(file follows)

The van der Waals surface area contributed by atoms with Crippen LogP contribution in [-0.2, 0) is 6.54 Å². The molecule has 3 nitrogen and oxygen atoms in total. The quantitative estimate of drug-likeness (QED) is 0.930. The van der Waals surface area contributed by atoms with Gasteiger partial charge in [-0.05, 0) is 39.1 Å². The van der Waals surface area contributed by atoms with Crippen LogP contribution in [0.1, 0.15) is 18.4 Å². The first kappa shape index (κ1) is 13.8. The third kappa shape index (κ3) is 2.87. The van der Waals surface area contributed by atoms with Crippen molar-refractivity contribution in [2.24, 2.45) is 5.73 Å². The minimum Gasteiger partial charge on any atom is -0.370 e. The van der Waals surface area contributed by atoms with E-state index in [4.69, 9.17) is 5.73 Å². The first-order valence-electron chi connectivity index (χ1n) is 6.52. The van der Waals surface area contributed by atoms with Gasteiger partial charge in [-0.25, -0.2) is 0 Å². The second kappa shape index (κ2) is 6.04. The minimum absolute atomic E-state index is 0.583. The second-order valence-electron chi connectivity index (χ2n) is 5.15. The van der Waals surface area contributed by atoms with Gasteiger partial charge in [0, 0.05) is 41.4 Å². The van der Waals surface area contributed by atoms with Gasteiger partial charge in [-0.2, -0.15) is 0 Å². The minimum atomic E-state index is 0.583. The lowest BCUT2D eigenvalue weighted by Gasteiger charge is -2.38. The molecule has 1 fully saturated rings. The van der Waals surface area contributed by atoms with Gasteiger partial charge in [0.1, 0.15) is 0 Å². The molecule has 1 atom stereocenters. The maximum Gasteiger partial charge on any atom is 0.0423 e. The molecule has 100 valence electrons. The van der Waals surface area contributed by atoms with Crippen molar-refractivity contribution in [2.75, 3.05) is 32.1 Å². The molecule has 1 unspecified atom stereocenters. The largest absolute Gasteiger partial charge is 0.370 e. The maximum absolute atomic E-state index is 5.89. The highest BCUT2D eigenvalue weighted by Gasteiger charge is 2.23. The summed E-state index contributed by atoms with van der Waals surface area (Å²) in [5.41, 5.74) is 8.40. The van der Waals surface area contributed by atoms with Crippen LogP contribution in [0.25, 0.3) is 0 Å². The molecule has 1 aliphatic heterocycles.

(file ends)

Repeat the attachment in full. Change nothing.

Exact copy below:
The van der Waals surface area contributed by atoms with Crippen LogP contribution in [-0.2, 0) is 6.54 Å². The molecule has 3 nitrogen and oxygen atoms in total. The quantitative estimate of drug-likeness (QED) is 0.930. The van der Waals surface area contributed by atoms with Gasteiger partial charge in [-0.05, 0) is 39.1 Å². The van der Waals surface area contributed by atoms with Crippen LogP contribution in [0.1, 0.15) is 18.4 Å². The first kappa shape index (κ1) is 13.8. The third kappa shape index (κ3) is 2.87. The van der Waals surface area contributed by atoms with Crippen molar-refractivity contribution in [2.24, 2.45) is 5.73 Å². The minimum Gasteiger partial charge on any atom is -0.370 e. The van der Waals surface area contributed by atoms with E-state index in [4.69, 9.17) is 5.73 Å². The first-order valence-electron chi connectivity index (χ1n) is 6.52. The van der Waals surface area contributed by atoms with Gasteiger partial charge in [-0.25, -0.2) is 0 Å². The second kappa shape index (κ2) is 6.04. The minimum absolute atomic E-state index is 0.583. The second-order valence-electron chi connectivity index (χ2n) is 5.15. The van der Waals surface area contributed by atoms with Gasteiger partial charge in [0, 0.05) is 41.4 Å². The van der Waals surface area contributed by atoms with Gasteiger partial charge in [-0.2, -0.15) is 0 Å². The minimum atomic E-state index is 0.583. The lowest BCUT2D eigenvalue weighted by Gasteiger charge is -2.38. The molecule has 1 fully saturated rings. The van der Waals surface area contributed by atoms with Gasteiger partial charge in [0.1, 0.15) is 0 Å². The molecule has 1 atom stereocenters. The maximum Gasteiger partial charge on any atom is 0.0423 e. The molecule has 100 valence electrons. The van der Waals surface area contributed by atoms with Crippen molar-refractivity contribution in [2.75, 3.05) is 32.1 Å². The molecule has 1 unspecified atom stereocenters. The largest absolute Gasteiger partial charge is 0.370 e. The maximum absolute atomic E-state index is 5.89. The highest BCUT2D eigenvalue weighted by Gasteiger charge is 2.23. The summed E-state index contributed by atoms with van der Waals surface area (Å²) in [5.41, 5.74) is 8.40. The van der Waals surface area contributed by atoms with Crippen LogP contribution in [0.25, 0.3) is 0 Å². The molecule has 1 aliphatic heterocycles.